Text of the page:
Hatarakimono: Portraits of Japanese Workers by K-NARF
Transforming the Super-Ordinary into an Extra-Ordinary archive for future generations is the credo of K-NARF, a French artist who has been living in Tokyo for several years. With a hundred portraits of Japanese workers in uniform, Hatarakimono Project, his latest time capsule, bears witness to an upheaval in the world of work and immortalises trades that are doomed to disappear in a forward-looking Japan.
Who are Hatarakimono and why did you decide to photograph them?
‘This Japanese word, which is very unique and tricky to translate into English, means “hard worker.” With a positive and respectful connotation, the term refers primarily to a dedicated worker, who can be the boss of a large company or one of its employees. Residing in Japan, I realised that I was meeting Hatarakimono every day. The taxi driver, the supermarket cashier, or the lady in the elevator all provide excellent customer service. Yet the Japanese, and I with them, tend to pass them by without paying any attention.’
How did you select the workers and manage to convince them to take the pose dressed in their uniforms? Were you bold or circumspect?
‘Everything is very codified in Japan, so the longest and most complex part of the project was to get the authorisations. The workers were not hard to find and gladly agreed to pose. But they had to get their company’s approval; each company would release their employee for a few minutes, just long enough for me to take front and side shots. Shoko, with whom I carried out the whole project, was admirable and supported me in each of these steps.We work together like the artists Jeanne-Claude and Christo, and she is the one who asked for and obtained the authorisations, even those I thought were a lost cause, like the Ministry of Civil Security who authorised us to photograph the firemen.’
Are there still many Hatarakimono in Japan? Are they not threatened by new technologies?
‘The taxi driver will be replaced by a self-driving car; the cashier will be obsolete in front of an automatic cash register, and the delivery man will gradually become a drone. The disappearance of Hatarakimono is unfortunately inevitable. This fate is further aggravated by the ageing of Japanese society and a non-renewed workforce, with young people no longer aspiring to carry out the service professions of their predecessors. With Shoko, we even inquired about registering the Hatarakimono with UNESCO to ensure their preservation, but they cannot be classified as a single homogeneous group according to the institution’s criteria. Hence the urgency of making portraits of these workers, then preserving them for future exhibition, precisely 25 years from now.’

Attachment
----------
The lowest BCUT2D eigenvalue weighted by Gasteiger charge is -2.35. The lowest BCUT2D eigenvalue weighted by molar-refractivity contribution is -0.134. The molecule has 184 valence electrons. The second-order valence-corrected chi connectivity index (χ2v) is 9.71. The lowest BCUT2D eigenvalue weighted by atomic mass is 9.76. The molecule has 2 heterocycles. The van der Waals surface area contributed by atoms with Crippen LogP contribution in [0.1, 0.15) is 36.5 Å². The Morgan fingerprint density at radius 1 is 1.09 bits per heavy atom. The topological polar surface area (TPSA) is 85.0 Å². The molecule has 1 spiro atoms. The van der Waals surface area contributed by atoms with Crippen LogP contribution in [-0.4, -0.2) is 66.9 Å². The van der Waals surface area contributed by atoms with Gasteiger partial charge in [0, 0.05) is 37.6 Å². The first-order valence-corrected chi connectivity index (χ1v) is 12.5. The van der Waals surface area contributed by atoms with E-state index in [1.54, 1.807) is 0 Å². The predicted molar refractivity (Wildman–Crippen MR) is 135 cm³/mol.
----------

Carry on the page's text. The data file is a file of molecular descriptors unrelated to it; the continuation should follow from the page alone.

Why wait 25 years?
‘By 2042, the world will have greatly changed. We have already chosen and contacted five museums to display our exhibition: the International Center of Photography in New York, the British Museum in London, the Musée Guimet in Paris, the New South Wales Art Gallery in Sydney and the Nezu Museum in Tokyo. This process is an integral part of our project and we intend to present museum responses, only two having been received to date. While the Australian museum does not understand our approach, the British museum has apologised for not being able to comply with our request, since they do not have a photographic department.’
Would you explain the neo-vintage photographic development process you have developed, the ‘Tape-O-Graphy’?
‘My photographic work is part of the Bricolage Art Movement created by the American artist Tom Sachs. I use simple materials and totally amateur tools, without much value. With scotch tape and a small simple printer, I print my photographs and then I apply the adhesive, before pulling it off and appreciating the effects of its traces on the prints. This manual process gives a unique look to each tape-o-graph thanks to the imperfections that appear during development.’
Are there other facets of Japanese culture that intrigue you to the point of inspiring you?
‘The Hatarakimono Project has been a long-term project of almost three years, including two years of pure shots and development. We will now take a well-deserved break before considering a topic that is of particular interest to us: the use of plastics in Japan. The country is sadly the second largest consumer of plastics after the United States, and we would like to provoke some reflection on this issue.’
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